Fish and seafood are leaders in the Provençal cuisine, while beef is usually imported. This is music to my ears as a vegetarian and lover of garlic (they love their garlic in Provence) and vegetables slathered in herbs.
Olive oil is used in about 99% of the oil-needed dishes, and guess what? They don't get it from Italy! Spain is actually the number one olive oil producer, and even the Italians admit they'll import the emerald goodness from their western neighbors. With garlic, an array of herbs, a medley of vegetables, and lots of cold pressed olive oil, with a touch of fish and seafood, the Provençal cuisine is a light one. And with 300+ days of sun it's probably a good thing.
Temperatures can climb as high as 40 degrees Celsius (104 Fahrenheit) in the region, and with so much sun it makes for great wine. Vines in Provence are short because of the wind, and with poor soil and not much land, vines can't have long roots. So they're planted, cut, and planted again, keeping the roots short to avoid the vines growing too tall. If they're too tall they'll be broken by the wind and, well, there goes that vineyard! So if you've ever wondered why the vineyards of Provence are all stubby-like, there you have it. If you want to see tall-as-a-human vines, no joke, then trek on over to the Alsace region, where the soil is rich, the roots are shallow, the sun isn't so present, and the winds are low. Isn't wine fascinating? I love learning about how it's created and cared for just as much as I enjoy drinking it. All right, almost as much. :)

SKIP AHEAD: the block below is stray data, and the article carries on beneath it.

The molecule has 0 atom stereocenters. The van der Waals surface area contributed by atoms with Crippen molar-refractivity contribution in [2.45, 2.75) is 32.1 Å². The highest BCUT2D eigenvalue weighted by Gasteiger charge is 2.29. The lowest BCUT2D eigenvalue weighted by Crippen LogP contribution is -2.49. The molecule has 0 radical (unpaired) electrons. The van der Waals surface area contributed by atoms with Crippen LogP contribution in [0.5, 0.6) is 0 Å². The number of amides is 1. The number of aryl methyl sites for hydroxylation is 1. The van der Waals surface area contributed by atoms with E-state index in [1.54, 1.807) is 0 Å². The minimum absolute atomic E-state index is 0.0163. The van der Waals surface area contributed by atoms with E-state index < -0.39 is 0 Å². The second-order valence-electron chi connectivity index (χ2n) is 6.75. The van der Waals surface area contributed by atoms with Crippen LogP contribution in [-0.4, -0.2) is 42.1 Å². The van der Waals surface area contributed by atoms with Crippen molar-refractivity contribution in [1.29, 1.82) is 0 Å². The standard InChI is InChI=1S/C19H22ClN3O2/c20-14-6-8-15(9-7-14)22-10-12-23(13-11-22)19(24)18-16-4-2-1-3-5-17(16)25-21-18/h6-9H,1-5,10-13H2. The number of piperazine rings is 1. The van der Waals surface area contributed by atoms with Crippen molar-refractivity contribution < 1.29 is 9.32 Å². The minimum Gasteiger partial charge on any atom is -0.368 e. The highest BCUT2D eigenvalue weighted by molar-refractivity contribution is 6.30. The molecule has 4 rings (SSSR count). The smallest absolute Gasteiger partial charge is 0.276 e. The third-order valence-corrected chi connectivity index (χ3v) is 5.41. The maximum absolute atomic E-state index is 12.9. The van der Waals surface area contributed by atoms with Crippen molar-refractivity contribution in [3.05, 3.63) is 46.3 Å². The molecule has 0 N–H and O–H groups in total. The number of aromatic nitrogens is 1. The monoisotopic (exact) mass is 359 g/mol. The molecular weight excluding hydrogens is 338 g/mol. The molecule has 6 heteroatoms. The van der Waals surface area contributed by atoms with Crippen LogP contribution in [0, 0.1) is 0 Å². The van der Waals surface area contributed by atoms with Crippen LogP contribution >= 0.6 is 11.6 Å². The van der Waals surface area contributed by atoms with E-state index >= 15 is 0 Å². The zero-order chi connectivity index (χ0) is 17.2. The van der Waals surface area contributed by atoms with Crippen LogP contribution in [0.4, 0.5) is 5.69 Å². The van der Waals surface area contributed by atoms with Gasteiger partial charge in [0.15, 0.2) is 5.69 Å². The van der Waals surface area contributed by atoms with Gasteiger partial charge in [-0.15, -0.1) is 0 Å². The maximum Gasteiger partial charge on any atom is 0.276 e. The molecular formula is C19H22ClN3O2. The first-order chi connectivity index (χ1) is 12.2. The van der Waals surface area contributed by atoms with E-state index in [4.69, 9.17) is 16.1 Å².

Now that I've probably whetted your appetite for a warm baguette soaked in olive oil and sprinkles of herbs, or maybe a glass of summer rosé, or even a petite macarons or, you're probably ready to pack your bags and head to Provence! As much as I'd love to hop a flight and do just that, I think I'll crack open Peter Mayle's A Year in Provence. Shall we?
Until my next Port Post, au revoir and...